Bombardier, Artemis Intelligent Power and Ricardo are collaborating on a research project to create a regenerative braking system suitable for diesel-powered multiple units.
Commencing in the next five months, the three partners will work together on the Digital Displacement Rail Transmission with Flywheel Energy Storage Project, with some funding coming from the UK government, which will combine the Artemis digital displacement hydraulic pump/motor with Ricardo’s Kinergy flywheel energy storage system. Bombardier will ensure a smooth integration of the systems.
Regenerative braking has been a relatively common feature of electric traction, where current is returned to the third rail or overhead line. With DMUs, a self-contained onboard energy storage device is required, in this case the flywheel. Although this is new technology within the rail industry, it has been used in the motor racing industry for quite a while, with the stored energy being used to give cars a boost in power when required.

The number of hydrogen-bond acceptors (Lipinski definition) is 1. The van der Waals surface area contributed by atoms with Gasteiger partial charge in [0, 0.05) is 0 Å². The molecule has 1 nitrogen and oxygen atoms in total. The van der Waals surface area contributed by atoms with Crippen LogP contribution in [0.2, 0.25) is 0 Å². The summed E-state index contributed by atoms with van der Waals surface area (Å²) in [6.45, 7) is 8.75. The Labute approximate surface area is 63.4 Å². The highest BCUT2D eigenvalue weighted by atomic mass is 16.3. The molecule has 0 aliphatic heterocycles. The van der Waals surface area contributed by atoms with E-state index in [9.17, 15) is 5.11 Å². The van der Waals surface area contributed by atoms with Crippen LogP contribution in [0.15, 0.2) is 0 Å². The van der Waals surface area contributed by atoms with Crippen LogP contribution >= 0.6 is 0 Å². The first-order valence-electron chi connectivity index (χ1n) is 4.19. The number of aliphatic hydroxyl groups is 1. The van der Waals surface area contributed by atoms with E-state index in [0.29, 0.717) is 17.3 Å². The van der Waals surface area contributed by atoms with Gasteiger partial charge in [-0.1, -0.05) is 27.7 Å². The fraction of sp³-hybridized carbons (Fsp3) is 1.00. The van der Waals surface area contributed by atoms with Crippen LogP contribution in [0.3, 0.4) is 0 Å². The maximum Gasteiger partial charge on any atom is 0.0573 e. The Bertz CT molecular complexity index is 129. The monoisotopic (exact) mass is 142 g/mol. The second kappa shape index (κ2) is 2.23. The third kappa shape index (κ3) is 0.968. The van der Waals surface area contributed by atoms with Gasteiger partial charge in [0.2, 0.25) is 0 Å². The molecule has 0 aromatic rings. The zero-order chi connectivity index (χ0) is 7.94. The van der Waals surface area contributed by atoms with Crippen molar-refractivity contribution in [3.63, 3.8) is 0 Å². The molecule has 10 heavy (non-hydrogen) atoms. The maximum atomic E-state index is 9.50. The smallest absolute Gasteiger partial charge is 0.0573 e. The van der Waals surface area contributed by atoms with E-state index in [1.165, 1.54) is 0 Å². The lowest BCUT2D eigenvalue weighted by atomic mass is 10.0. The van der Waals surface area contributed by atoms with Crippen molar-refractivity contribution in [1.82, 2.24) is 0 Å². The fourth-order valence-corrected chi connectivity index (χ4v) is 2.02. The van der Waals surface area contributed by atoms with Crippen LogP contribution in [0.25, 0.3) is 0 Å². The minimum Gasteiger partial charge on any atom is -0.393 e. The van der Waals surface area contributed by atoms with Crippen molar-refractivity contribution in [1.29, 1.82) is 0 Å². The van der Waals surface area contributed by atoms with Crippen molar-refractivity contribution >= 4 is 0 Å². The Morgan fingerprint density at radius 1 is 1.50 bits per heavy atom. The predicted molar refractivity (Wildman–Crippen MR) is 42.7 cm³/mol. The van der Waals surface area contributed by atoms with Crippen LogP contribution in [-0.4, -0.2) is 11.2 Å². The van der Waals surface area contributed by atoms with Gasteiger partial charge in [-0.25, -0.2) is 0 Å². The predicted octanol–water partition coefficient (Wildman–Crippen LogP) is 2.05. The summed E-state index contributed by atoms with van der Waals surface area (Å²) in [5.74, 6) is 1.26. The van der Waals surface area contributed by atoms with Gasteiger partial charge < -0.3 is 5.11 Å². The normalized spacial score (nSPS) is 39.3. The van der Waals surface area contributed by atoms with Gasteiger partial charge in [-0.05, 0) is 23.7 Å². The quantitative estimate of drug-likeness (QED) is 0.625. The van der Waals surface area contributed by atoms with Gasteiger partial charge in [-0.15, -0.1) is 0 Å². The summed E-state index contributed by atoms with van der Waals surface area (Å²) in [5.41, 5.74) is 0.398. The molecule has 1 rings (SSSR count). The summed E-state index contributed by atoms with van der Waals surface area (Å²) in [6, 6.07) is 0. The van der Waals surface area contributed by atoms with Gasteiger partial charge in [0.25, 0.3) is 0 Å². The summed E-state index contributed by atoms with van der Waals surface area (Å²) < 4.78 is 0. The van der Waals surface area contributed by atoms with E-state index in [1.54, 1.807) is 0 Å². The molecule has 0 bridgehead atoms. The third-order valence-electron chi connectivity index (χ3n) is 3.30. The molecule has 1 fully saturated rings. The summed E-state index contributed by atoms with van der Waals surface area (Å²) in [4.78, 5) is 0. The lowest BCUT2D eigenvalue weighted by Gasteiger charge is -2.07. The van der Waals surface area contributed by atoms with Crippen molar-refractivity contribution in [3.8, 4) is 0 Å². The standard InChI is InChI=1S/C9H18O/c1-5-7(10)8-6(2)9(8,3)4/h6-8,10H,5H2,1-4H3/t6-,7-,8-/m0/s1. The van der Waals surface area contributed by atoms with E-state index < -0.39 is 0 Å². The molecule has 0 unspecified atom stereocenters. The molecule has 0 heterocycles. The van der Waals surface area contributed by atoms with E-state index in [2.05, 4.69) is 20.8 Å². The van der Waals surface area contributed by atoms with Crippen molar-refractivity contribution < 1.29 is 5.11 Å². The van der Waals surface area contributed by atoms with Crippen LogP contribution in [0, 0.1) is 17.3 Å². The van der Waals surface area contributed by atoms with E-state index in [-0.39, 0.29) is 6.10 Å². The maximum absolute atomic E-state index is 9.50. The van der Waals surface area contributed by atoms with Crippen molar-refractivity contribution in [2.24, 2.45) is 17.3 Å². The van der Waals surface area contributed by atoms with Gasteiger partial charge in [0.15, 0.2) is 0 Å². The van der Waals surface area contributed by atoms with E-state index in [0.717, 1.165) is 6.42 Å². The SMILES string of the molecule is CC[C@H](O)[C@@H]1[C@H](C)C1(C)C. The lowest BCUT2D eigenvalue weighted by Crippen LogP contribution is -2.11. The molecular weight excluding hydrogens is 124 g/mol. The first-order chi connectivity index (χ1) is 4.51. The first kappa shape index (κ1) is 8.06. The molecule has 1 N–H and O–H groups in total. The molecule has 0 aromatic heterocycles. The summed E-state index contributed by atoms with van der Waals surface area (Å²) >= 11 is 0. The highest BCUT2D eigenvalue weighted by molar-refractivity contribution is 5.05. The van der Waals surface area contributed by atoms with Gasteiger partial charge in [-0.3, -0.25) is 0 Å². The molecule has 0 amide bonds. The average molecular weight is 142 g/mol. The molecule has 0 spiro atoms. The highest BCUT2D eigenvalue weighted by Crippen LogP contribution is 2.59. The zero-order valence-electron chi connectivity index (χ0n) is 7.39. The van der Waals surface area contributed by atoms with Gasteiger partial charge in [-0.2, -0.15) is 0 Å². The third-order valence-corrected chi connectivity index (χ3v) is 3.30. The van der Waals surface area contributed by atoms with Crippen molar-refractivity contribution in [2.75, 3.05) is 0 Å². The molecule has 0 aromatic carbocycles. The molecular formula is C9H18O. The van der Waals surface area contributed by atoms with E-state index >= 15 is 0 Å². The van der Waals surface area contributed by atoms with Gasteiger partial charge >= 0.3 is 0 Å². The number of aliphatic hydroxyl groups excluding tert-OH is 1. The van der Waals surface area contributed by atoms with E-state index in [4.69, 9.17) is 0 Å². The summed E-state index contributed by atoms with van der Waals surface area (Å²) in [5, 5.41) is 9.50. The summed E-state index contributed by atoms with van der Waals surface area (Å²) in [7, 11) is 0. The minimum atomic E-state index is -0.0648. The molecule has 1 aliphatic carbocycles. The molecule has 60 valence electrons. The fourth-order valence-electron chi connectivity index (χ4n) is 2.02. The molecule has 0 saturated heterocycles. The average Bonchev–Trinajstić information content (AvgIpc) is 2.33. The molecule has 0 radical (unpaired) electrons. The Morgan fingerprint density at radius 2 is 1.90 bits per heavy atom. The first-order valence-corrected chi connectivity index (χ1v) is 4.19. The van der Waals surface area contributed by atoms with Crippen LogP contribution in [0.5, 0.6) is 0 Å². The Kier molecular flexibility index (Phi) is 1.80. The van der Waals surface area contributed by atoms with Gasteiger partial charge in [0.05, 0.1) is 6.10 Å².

The system can be tailored to suit a number of operating options, including alteration of the engine demand to enable it to operate closer to the optimum brake specific fuel consumption, resulting in reductions in both fuel and carbon dioxide emissions.
It is estimated that savings of between 10 per cent and 20 per cent can be made by installing the system on DMUs.
Initially the development programme will see the system coupled to a Bombardier supplied wheelset, which Artemus will test on its dynamometer rig in Scotland.
If all goes to plan, it is envisaged that testing will then take place on an operational DMU.